Move over Rockefeller, the real highlight of New York’s Christmas spirit is out in Dyker Heights. Homeowners in the Brooklyn neighborhood are said to have an unspoken competition, continuing to up the ante annually with over-the-top lights, professionally created displays and inflatable lawn ornaments.
Tanglewood’s Festival of Lights is extremely popular, and with good reason. The beautiful countryside park is filled with over a million lights, which visitors can explore by car, tractor-pulled hayride, or horse-drawn carriage. While you’re in the area, stop by Wake Forest University to see the stunning traditional Moravian star lit above Wait Chapel.
Every December Spring Lake Park sparkles with thousands of twinkling lights, all a part of the annual Holiday Lights Drive. Guests to the park can "Mingle with Kringle" on select nights and even catch an ice carving demo scheduled throughout the season that runs until Dec. 27.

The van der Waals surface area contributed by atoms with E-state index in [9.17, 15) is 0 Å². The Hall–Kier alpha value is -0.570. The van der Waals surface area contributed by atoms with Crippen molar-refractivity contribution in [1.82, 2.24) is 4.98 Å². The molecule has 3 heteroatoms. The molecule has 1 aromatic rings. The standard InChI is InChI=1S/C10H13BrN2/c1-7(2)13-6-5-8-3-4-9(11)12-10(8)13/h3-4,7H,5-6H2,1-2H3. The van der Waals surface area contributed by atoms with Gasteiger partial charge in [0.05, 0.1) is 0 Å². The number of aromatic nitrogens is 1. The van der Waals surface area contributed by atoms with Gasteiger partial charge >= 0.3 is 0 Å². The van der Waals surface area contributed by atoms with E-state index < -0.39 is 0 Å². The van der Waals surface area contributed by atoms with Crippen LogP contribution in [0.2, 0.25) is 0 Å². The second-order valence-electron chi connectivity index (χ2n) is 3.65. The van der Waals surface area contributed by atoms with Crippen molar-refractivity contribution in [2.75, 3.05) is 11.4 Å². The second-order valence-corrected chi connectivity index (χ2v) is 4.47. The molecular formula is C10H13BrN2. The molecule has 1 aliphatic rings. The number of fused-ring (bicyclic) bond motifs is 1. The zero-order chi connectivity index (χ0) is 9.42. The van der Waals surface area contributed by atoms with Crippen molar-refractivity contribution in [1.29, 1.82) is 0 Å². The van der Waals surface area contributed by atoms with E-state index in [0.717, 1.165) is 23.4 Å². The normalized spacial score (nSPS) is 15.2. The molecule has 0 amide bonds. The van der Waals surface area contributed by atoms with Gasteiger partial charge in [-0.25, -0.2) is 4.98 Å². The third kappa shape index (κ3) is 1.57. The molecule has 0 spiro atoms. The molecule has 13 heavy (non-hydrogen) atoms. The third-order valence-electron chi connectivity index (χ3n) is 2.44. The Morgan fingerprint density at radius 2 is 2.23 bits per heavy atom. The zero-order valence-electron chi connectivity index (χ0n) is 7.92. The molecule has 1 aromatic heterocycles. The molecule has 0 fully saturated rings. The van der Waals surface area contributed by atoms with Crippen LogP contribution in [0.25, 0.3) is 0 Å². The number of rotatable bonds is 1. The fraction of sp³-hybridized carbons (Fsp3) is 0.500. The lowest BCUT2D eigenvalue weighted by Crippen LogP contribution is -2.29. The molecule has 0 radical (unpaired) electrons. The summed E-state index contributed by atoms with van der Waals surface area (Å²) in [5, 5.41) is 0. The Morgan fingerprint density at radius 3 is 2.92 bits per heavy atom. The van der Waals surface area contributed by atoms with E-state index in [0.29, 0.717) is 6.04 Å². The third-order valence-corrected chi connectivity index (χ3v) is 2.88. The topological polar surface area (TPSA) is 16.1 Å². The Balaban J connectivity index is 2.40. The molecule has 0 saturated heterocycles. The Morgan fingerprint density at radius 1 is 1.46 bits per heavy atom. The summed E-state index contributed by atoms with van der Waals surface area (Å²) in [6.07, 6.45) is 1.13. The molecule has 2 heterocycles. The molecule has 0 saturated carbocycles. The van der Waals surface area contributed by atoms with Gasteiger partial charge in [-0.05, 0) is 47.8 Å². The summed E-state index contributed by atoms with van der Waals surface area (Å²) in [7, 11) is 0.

At Ohio’s famed Clifton Mill, 3.5 million lights illuminate the building, the gorge and nearby trees, but the real highlight is a 100-foot "waterfall" of lights. After viewing the display, peek inside Santa's Workshop, where you might even find the big guy checking his list.
Two million lights decorate Rhema Bible School during the holidays, with walk-through tunnels, an illuminated nativity scene, and a Christmas tree forest delighting the more than 200,000 visitors they expect to draw this year.
The houses on Peacock Lane in southeast Portland deck the halls in a major way, featuring not only lights, but also animated trees, nativity scenes, inflatable snowmen, and, as the name requires, illuminated peacocks. But don’t plan on just driving by. Because of the crowds, the best way to see the lights is by foot.
If you’re looking for an influx of Christmas cheer in Philadelphia, head to the 1600 block of South 13th street, stat. Nearly every house on the block decorates to the nines with over-the-top lights, garlands, inflatable snowmen, and flying reindeer, earning them the much-deserved nickname, The Miracle on South 13th.